Registration ends on Sunday, July 17, 2022:


What if you could experience more joy on stage?
...and help your students do the same?

(It's possible - I'll show you how)

It all started with a recital...

When we look backwards at our lives, it can be interesting to see how tiny, seemingly trivial moments can end up being a meaningful nudge in an important direction
One example from my own life, was attending a friend’s recital during my sophomore year of college.
It all started out like pretty much any other recital. I mean, I could tell my friend was nervous, but I assumed that this would pass as she settled into the performance.
Except that it didn’t. She had a little memory slip…which seemed harmless enough at first. But you could tell that this made the nerves get a little worse. Which led to another memory slip, and then another, and another. At which point she began rushing, playing faster and faster, and reaching a tempo that I could tell was unsustainable. Which only led to more mistakes and missed notes.
I’d had days like this myself, of course. So I could totally relate to what she was feeling in that moment.
I remember sitting there feeling awful for my poor friend, and powerless to help. I even started thinking about what I had learned in the Psych 100 class I was taking that semester. But none of it seemed directly relevant to what my friend was experiencing.
It would be another few years before I’d go to Juilliard for my graduate studies, and meet sport psychologist Don Greene. Where I’d learn about the field of sport psychology, and all the research on how elite athletes are able to perform optimally even under tremendous pressure.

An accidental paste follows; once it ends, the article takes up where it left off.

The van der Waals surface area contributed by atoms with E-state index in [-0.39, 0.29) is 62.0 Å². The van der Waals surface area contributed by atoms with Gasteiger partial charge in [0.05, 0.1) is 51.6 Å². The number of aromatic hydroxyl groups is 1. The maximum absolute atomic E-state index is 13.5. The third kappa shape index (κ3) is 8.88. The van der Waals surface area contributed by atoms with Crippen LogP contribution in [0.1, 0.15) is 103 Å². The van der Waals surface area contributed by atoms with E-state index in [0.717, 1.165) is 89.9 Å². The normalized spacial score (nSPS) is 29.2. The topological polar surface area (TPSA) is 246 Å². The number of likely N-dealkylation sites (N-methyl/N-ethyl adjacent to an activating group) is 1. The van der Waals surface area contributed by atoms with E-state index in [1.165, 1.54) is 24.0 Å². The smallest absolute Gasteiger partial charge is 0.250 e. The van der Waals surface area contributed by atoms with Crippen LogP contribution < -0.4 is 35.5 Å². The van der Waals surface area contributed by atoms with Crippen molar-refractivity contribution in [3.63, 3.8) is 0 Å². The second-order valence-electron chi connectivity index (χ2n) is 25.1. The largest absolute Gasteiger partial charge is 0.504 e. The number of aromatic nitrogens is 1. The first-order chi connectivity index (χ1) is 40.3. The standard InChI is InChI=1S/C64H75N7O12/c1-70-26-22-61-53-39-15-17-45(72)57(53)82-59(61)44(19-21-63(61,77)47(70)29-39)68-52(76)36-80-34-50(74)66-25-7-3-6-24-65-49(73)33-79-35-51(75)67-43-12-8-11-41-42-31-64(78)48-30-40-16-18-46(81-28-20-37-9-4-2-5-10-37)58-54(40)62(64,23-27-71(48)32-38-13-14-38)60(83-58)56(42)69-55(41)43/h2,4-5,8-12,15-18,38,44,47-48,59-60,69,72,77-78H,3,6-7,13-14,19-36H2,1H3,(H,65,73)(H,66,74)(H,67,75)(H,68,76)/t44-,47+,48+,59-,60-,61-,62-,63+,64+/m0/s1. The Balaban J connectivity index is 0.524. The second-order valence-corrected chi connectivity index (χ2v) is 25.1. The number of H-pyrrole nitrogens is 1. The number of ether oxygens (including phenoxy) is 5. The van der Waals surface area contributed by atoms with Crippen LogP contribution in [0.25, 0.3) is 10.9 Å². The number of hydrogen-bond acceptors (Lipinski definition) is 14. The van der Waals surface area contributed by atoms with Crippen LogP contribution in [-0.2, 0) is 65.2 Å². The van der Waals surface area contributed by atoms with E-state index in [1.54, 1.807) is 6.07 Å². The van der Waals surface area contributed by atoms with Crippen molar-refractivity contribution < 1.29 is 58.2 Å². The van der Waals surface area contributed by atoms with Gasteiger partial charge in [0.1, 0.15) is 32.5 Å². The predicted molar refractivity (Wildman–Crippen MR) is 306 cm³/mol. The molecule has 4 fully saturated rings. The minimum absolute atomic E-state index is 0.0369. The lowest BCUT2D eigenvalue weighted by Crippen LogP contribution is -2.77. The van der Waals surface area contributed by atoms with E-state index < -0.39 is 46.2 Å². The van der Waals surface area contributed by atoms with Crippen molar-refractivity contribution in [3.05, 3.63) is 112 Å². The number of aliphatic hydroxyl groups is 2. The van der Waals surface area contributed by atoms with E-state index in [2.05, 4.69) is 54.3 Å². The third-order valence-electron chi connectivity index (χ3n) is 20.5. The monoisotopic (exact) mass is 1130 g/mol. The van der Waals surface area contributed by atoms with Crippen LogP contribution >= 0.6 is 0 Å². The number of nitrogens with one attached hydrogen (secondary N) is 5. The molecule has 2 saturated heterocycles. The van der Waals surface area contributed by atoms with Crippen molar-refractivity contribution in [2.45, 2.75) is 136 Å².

Rediscovering the fun of performing

Learning about the mental side of performing was transformative for me. I began practicing and preparing differently for performances. More importantly, I began having more of those really good days on stage. And it was empowering to know that this wasn’t a lucky streak of random good days, but the direct result of the new mental skills I was developing. That it was something I had control over.
It was also cool to see how developing my mental game enhanced everything I was learning in my lessons too. I was able to more fully demonstrate on stage, the musical insights that my teachers were sharing with me in lessons. And I wasn’t only playing more accurately, but also feeling free to be more musically expressive as well.